Corticosteriods are the most powerful anti-inflammatory drugs we have. Were it not for their side effects we would use
them much more freely. They are essentil in the treatment of some forms of arthritis,such as systemic lupus erythematosus
and polymyalgia rheumatica,where the decision to use them is taken with full knowledge of the risks invoved (patients react
more favourable to these medications). They are also widely used,over the short term or in low doses in which the risk of
side effects is minimized,to supplement the main treatment in several other conditions.
Rheumatoid arthritis is a good example of such a condition. Problems with corticosteriods are of two types-those arising
from using doses higher than the amount the body normally makes each day ( about 7.5 mg ),and those arising from the sudden
withdrawal of the medication. The likelihood,and severity,of both are directly related to the size of the daily dose and the
length of time it is given.
When the dose of predisone ( or another similar synthetic corticosteriod ) exceeds 7.5 milligrams a day for more the
a few weeks or months,signs of hypercortisonism begin to develop. Cushing's syndrome,a disease state where the adrenal glands
produce cortisol in excess and develops hypercortisonism is identical.
Fully developed,hypercortisonism may include any or all of the following features : Increased appetite and weight gain,especially
on the trunk and face. A chubby face is typical of someone on high-dose,long-term predisone. Easy brusing and skin fragility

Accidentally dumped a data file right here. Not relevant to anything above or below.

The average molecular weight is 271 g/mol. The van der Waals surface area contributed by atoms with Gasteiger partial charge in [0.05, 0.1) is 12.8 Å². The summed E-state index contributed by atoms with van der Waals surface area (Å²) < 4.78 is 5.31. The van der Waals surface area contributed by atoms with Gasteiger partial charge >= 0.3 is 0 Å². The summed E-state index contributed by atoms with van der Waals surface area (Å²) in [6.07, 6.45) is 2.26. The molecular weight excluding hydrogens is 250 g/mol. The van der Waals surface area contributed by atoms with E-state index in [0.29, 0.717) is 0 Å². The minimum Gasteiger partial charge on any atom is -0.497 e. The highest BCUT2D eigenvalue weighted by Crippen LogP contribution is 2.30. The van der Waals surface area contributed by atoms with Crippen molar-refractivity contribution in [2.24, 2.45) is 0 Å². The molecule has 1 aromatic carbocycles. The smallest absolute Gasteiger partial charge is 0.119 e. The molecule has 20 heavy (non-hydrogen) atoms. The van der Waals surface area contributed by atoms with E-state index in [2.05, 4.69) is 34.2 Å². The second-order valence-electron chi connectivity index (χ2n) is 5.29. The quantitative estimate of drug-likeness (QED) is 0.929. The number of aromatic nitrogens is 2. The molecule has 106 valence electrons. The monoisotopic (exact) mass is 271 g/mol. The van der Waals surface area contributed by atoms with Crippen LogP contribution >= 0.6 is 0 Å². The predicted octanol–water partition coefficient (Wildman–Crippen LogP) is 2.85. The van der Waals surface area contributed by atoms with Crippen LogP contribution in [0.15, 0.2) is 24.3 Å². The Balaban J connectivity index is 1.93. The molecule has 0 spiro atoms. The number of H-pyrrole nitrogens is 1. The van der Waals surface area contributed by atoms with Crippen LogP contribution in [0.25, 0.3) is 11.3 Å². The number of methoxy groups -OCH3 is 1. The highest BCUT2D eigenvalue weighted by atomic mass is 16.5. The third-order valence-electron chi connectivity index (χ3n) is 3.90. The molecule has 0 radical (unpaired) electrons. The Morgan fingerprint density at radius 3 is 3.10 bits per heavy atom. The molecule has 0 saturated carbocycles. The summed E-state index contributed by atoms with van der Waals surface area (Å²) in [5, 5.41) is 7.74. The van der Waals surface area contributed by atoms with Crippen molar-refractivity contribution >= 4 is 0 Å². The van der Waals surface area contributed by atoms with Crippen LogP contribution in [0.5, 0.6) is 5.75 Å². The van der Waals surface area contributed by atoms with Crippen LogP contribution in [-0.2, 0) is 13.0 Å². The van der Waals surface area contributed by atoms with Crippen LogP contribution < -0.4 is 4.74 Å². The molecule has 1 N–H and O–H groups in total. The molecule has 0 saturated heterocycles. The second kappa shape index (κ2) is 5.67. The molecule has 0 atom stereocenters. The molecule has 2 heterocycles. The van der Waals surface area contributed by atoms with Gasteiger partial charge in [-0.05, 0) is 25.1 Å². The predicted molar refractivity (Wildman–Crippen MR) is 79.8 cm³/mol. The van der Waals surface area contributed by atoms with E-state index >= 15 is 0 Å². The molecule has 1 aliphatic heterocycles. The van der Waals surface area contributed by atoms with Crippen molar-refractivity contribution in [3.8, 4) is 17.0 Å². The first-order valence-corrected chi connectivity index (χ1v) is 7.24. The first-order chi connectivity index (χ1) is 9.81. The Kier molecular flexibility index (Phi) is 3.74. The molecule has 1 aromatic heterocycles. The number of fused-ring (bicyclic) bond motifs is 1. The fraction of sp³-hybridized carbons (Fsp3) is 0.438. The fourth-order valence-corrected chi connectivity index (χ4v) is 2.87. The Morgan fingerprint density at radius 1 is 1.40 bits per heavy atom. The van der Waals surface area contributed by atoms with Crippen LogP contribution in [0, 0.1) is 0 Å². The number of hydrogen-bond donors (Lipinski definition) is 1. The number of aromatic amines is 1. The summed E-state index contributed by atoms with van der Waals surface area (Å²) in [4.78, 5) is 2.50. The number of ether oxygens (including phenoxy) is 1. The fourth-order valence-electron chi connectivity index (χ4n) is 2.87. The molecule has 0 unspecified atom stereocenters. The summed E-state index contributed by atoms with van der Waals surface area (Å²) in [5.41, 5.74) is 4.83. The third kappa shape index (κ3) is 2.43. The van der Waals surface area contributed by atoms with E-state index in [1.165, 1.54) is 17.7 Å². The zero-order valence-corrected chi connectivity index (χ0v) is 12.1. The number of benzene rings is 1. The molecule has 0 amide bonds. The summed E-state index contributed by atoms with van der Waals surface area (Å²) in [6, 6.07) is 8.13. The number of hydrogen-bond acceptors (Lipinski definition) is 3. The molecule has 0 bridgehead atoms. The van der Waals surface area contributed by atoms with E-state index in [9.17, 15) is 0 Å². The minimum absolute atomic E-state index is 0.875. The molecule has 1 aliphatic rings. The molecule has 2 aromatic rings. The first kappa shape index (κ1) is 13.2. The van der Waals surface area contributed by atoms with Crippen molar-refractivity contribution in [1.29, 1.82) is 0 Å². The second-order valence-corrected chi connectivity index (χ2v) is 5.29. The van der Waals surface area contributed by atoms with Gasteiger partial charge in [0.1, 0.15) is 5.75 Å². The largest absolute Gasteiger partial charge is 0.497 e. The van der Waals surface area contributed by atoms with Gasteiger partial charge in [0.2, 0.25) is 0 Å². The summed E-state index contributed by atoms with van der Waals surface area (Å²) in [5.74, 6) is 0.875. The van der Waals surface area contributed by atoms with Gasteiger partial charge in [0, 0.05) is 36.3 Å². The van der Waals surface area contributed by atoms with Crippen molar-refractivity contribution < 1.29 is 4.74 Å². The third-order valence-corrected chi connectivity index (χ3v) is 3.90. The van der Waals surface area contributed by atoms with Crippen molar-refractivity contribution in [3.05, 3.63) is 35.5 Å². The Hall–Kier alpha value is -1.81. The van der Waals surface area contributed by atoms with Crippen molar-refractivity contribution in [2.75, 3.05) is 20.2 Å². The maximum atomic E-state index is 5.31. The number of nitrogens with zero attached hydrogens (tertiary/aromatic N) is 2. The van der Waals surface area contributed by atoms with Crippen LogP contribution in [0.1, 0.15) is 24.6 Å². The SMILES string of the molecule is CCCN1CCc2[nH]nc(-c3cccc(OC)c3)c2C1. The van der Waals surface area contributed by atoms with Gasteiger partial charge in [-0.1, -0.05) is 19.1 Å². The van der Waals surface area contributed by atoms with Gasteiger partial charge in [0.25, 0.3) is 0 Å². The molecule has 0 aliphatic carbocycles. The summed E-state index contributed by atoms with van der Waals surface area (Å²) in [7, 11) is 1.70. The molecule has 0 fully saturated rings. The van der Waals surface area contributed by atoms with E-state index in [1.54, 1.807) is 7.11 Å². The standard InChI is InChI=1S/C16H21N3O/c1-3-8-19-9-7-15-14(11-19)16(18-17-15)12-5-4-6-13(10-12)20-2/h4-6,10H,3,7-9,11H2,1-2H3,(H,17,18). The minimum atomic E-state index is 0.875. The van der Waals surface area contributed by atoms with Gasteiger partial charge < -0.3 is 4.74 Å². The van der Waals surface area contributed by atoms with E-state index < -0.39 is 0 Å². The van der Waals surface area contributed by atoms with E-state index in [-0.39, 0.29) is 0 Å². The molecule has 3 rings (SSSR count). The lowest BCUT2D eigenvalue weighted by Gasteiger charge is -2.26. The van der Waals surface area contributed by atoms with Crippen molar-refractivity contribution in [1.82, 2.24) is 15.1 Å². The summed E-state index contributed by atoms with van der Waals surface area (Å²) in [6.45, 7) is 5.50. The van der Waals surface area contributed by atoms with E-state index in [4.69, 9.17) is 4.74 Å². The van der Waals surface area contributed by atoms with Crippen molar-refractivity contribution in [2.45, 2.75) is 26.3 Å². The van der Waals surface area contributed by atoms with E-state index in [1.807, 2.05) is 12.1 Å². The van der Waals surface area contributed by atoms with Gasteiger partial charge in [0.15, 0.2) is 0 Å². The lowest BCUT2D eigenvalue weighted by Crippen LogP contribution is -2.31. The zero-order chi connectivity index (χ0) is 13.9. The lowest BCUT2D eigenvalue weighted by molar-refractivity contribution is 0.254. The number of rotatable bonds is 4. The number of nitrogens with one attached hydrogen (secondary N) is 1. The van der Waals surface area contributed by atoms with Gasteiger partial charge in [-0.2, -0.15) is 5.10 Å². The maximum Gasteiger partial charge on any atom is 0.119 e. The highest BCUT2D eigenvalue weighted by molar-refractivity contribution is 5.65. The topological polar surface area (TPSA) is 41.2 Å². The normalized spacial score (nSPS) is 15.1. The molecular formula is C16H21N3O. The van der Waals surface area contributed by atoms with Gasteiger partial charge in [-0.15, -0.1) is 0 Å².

of the arms and legs,especially in older people. Cataract development. Mood changes. Mild euphoria is common,but depression
may occur. Insomnia is frequent. High blood pressure. Extra insulin required by diabetics because of higher blood sugars,and
pre-diabetics becoming overtly diabetic. Stomach ulcers,if the patient is taking NSAIDs at the same time. Stunting of growth
Osteonecrosis (rare) is a specific type of dead bone,the kind that results when an area of bone loses its blood
supply. If this happens near a joint-and the hip is a favorite target-the area of dead bone may collapse-ending up in surgery
and a total hip replacement. Cortisone-like drugs have been seen for a long time responsible for osteonecrosis,although this
is hard to prove. Fortunately, osteonecrosis from predisone is very rare. Crohn's disease and Lupus patients use corticosteriod
more,and it may be responsible. for osteonecrosis. in patient's who develop it. There is no question that the long term use
of predisone in SLE increases the risk of hardening of the arteries and,in particular,coronary artery disease. These condition
increase the risk of stroke and heart attack,substantially there is some debate as to whether or not predisone has the same
effect in RA
Osteoprorosis; Bone is a living tissue. Old bone is continually being broken down,in patches. This process is followed